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Germany prevails in launch of G7 "Climate Club" to promote green industrial products
Germany was successful this week in its efforts to get the G7 to explore a "Climate Club" of countries growing markets for green industrial products as it urged cutting back their use of biofuels.
As G7 president, Germany didn't reveal details of how the club will work in practice but said it would be open to "countries that are committed to the full implementation of the Paris Agreement."
German Chancellor Olaf Scholz pushed the G7 and G20 to create the Climate Club in May 2021 when he was still finance minister.
Scholz said such a club would boost markets for climate-neutral industrial products, for example green steel made using hydrogen. It could also launch international standards and trade policies aimed at driving climate action.
Germany, Europe's top steel producer, will need to manufacture more green steel as the EU tightens its grip on carbon emissions from the sector under proposed revisions to the bloc's carbon emissions trading system.
Last month, the International Energy Agency (IEA) released a report at Germany's request asking the G7 to trade industrial products made with hydrogen instead of fossil fuels like coal, on the grounds that industry globally was not on track for net-zero.
The G7 called on the IEA to provide expertise and country ministers to present the next steps for the club by the end of the year, according to a statement.
Whether the club will live up to its ambitions remains to be seen. "These are early-stage ideas and to live up to their climate leadership claims, the G7 will need to bring them real financial backing, and global buy-in outside the G7 club," said think tank E3G.
E3G added that G7 countries lacked clarity on their coal generation phase-out timelines.
The G7's move follows last year's announcement of a US-EU alliance proposed to boost trade in low-carbon steel.
Emerging country transition finance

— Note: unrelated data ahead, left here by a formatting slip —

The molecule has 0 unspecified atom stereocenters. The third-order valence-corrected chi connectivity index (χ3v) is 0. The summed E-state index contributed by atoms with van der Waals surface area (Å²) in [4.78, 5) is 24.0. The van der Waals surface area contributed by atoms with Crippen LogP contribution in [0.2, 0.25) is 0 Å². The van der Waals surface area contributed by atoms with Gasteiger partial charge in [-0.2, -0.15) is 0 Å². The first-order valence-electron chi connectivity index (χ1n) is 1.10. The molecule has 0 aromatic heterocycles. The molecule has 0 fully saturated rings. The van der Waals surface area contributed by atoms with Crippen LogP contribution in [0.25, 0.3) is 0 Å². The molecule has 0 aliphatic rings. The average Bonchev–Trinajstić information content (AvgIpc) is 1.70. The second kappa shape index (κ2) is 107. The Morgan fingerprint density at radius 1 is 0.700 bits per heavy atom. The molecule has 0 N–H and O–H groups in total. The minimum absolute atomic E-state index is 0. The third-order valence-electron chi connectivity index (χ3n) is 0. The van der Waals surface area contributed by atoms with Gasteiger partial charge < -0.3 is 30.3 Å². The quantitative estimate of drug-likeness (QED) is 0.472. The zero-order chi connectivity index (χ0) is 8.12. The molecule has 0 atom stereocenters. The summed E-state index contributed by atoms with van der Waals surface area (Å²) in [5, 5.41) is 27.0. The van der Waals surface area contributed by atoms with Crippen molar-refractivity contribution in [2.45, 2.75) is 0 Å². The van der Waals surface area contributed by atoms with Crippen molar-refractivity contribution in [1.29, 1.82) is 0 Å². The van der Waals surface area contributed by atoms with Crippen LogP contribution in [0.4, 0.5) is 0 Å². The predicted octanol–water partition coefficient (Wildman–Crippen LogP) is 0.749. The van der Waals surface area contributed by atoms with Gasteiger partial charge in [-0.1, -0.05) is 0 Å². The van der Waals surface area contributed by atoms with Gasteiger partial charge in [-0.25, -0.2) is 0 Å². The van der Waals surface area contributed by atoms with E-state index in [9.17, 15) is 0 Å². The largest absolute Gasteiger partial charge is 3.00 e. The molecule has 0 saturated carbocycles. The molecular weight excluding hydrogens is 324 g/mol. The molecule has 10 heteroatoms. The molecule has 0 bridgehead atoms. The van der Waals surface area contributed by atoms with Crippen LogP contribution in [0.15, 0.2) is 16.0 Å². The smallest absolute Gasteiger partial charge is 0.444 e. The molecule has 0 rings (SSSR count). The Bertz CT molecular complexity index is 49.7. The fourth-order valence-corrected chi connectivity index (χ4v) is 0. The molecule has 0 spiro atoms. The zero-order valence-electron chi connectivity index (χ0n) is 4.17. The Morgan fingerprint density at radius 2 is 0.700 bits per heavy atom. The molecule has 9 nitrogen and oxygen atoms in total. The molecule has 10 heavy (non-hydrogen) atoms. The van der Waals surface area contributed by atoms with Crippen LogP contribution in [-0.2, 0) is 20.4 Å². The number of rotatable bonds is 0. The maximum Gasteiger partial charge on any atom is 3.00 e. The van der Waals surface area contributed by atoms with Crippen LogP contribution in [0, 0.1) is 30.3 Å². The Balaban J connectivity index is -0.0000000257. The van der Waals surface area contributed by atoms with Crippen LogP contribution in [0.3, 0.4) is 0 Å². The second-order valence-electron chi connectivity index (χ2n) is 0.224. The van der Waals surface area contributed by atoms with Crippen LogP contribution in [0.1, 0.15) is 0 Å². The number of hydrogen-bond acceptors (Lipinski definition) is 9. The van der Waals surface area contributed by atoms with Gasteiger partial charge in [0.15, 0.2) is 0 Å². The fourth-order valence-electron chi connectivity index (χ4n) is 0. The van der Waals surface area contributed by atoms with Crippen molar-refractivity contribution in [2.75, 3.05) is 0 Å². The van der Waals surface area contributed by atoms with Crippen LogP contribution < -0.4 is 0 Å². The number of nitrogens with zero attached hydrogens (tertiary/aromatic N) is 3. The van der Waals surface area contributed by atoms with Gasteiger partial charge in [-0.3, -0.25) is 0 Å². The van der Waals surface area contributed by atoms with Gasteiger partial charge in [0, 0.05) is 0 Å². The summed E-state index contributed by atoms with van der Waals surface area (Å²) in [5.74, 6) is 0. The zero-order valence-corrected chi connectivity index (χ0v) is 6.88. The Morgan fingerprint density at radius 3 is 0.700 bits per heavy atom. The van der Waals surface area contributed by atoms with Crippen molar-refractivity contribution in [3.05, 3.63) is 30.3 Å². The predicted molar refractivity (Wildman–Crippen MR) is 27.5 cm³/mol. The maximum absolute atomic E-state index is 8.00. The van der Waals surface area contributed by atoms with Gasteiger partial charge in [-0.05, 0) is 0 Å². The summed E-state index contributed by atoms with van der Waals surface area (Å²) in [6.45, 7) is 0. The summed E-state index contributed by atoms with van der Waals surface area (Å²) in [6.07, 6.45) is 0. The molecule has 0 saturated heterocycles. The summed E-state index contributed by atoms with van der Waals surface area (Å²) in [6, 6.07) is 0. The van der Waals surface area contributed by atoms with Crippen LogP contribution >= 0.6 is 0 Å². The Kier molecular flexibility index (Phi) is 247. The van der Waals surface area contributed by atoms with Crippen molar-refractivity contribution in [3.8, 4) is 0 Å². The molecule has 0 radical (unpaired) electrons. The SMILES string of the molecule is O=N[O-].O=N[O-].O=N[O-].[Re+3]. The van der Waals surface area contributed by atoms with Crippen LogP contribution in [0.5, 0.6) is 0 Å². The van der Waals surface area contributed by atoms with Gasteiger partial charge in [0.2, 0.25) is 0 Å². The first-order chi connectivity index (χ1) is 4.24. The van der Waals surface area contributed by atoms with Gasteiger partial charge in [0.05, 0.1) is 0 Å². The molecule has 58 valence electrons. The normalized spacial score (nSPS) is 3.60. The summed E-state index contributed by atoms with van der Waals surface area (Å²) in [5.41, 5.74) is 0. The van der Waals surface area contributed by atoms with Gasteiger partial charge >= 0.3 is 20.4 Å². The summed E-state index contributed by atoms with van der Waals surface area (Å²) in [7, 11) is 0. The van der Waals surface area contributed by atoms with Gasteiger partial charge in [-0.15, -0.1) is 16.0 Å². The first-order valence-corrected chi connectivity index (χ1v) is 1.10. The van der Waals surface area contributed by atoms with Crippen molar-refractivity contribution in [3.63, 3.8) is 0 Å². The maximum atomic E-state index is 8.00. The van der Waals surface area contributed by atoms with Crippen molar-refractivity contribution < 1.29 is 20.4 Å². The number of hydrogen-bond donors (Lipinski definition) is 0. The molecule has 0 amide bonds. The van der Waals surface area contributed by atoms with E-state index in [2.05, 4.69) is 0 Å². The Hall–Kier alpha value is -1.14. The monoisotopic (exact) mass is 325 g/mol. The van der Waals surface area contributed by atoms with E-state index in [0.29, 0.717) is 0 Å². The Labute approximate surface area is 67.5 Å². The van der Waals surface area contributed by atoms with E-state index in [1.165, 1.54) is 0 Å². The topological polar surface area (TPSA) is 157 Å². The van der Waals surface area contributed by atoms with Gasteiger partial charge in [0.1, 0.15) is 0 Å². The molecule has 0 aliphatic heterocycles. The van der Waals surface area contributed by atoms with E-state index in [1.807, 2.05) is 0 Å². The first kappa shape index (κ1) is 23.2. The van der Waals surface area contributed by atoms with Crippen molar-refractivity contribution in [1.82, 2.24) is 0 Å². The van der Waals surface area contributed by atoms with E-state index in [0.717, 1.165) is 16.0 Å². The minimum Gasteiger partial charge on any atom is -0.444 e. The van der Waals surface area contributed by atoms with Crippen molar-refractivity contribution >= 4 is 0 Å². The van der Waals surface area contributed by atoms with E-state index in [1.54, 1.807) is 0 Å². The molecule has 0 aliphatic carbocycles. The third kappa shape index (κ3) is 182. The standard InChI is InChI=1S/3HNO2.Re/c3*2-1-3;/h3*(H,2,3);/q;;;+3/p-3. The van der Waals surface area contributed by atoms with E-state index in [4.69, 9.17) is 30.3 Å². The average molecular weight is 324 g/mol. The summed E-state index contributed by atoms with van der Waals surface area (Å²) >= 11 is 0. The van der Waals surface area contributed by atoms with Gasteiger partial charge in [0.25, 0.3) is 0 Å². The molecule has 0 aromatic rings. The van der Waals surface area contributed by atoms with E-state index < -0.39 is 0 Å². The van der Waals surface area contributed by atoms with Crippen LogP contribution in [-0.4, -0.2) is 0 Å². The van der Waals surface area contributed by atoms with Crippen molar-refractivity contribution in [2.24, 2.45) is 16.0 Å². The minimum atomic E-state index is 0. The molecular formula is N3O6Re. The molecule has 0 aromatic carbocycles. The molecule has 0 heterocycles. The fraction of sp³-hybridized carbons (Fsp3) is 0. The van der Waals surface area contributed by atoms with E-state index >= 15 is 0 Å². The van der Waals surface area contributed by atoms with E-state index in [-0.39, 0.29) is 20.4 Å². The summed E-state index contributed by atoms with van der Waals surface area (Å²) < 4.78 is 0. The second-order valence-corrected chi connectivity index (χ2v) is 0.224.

The G7's statement said that the Climate Club will complement the existing "Just Energy Transition Partnerships" (JETPs) climate finance initiative.
Through JETPs, G20 members have provided financial support and technology transfers to help lower emissions in industrial and energy sectors in developing countries.
Germany, France, the UK, the US, and the EU launched a JETP to finance South Africa's energy transition at November's COP26 climate summit in Glasgow.
The countries pledged to mobilize $8.5 billion to help South Africa shift away from coal power while working to source options for financing electric vehicles and green hydrogen.
Biofuel limits sought amid food crisis
Several G7 governments—for example the UK, Germany, Canada, France, Italy and the US—require domestic refineries to blend biodiesel into other fuels, supporting farmers of feedstock crops and national emissions reduction.
UK Prime Minister Boris Johnson alongside his German counterpart tried to convince the G7 to supply waivers that would let refiners forgo blending requirements amid soaring prices for food that competes with biofuels for land.
Johnson asked G7 nations to "look at their demand on land" for biofuels, noting that "globally, the use of grain for biofuel is contributing to reduced availability and increased costs for human consumption."
He said Russia's blockade of ports in Ukraine prevented food exports, driving a rise in global food prices and threatening millions on the brink of famine.
Last year, more than half of Yemen's population faced acute levels of food insecurity, according to NGO Human Rights Watch.
The World Food Program said that it expected this could grow to two-thirds of the population by December.
The US, the world's top producer of bioethanol and biodiesel in 2019, does not support the use of biofuel production waivers, according to Reuters.
The US had the world's highest demand for biofuels as renewable road transport fuel in 2021, with 3.46 million metric tons (mt), nearly on par with Europe as a whole (3.74 million mt), according to data from IHS Markit by S&P Global Commodity Insights analysis.
The US government is attempting to deal with record-high gasoline and diesel prices by seeking refiners' input.
US renewable diesel road fuel demand is expected to more than double by 2024, according to the analysts' forecasts.
US production requirements were updated on 3 June, loosening biofuels mandates so refiners will have to blend less biofuel with gasoline and diesel in 2022.
Platts California Biodiesel for 2022 was assessed at $191.50/mt on 28 April but had declined to $158.25/mt on 28 June.
This article was published by S&P Global Commodity Insights and not by S&P Global Ratings, which is a separately managed division of S&P Global.
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